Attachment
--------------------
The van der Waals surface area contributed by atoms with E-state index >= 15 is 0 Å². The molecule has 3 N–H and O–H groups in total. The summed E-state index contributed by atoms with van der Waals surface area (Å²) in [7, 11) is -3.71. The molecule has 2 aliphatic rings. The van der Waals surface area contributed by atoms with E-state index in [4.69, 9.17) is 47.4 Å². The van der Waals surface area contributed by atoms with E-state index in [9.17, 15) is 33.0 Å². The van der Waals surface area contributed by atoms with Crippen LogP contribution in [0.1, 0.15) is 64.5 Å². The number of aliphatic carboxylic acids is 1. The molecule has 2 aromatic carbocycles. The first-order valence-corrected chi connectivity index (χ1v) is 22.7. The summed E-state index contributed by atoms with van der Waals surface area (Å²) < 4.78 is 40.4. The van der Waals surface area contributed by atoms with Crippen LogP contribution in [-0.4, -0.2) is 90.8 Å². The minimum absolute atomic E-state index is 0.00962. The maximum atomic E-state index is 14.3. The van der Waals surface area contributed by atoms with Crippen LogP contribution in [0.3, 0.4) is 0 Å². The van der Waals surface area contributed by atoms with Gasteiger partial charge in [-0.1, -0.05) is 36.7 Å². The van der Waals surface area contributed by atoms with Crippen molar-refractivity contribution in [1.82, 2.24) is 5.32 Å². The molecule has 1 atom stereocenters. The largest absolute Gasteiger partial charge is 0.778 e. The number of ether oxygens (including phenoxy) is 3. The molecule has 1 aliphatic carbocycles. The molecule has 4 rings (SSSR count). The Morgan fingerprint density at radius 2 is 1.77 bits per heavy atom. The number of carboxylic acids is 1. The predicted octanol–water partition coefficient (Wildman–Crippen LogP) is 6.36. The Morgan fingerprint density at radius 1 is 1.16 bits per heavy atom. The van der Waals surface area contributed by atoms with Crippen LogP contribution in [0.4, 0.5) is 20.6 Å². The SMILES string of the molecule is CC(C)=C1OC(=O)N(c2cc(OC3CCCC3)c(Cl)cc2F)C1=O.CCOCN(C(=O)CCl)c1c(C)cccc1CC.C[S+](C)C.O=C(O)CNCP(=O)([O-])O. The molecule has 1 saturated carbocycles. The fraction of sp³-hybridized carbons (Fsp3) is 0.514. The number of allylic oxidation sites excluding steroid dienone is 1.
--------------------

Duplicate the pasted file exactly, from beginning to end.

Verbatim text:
The van der Waals surface area contributed by atoms with E-state index >= 15 is 0 Å². The molecule has 3 N–H and O–H groups in total. The summed E-state index contributed by atoms with van der Waals surface area (Å²) in [7, 11) is -3.71. The molecule has 2 aliphatic rings. The van der Waals surface area contributed by atoms with E-state index in [4.69, 9.17) is 47.4 Å². The van der Waals surface area contributed by atoms with E-state index in [9.17, 15) is 33.0 Å². The van der Waals surface area contributed by atoms with Crippen LogP contribution in [0.1, 0.15) is 64.5 Å². The number of aliphatic carboxylic acids is 1. The molecule has 2 aromatic carbocycles. The first-order valence-corrected chi connectivity index (χ1v) is 22.7. The summed E-state index contributed by atoms with van der Waals surface area (Å²) < 4.78 is 40.4. The van der Waals surface area contributed by atoms with Crippen LogP contribution in [-0.4, -0.2) is 90.8 Å². The minimum absolute atomic E-state index is 0.00962. The maximum atomic E-state index is 14.3. The van der Waals surface area contributed by atoms with Crippen LogP contribution in [0.3, 0.4) is 0 Å². The van der Waals surface area contributed by atoms with Gasteiger partial charge in [-0.1, -0.05) is 36.7 Å². The van der Waals surface area contributed by atoms with Crippen molar-refractivity contribution in [1.82, 2.24) is 5.32 Å². The molecule has 1 atom stereocenters. The largest absolute Gasteiger partial charge is 0.778 e. The number of ether oxygens (including phenoxy) is 3. The molecule has 1 aliphatic carbocycles. The molecule has 4 rings (SSSR count). The Morgan fingerprint density at radius 2 is 1.77 bits per heavy atom. The number of carboxylic acids is 1. The predicted octanol–water partition coefficient (Wildman–Crippen LogP) is 6.36. The Morgan fingerprint density at radius 1 is 1.16 bits per heavy atom. The van der Waals surface area contributed by atoms with Crippen LogP contribution in [0.4, 0.5) is 20.6 Å². The SMILES string of the molecule is CC(C)=C1OC(=O)N(c2cc(OC3CCCC3)c(Cl)cc2F)C1=O.CCOCN(C(=O)CCl)c1c(C)cccc1CC.C[S+](C)C.O=C(O)CNCP(=O)([O-])O. The molecule has 1 saturated carbocycles. The fraction of sp³-hybridized carbons (Fsp3) is 0.514. The number of allylic oxidation sites excluding steroid dienone is 1.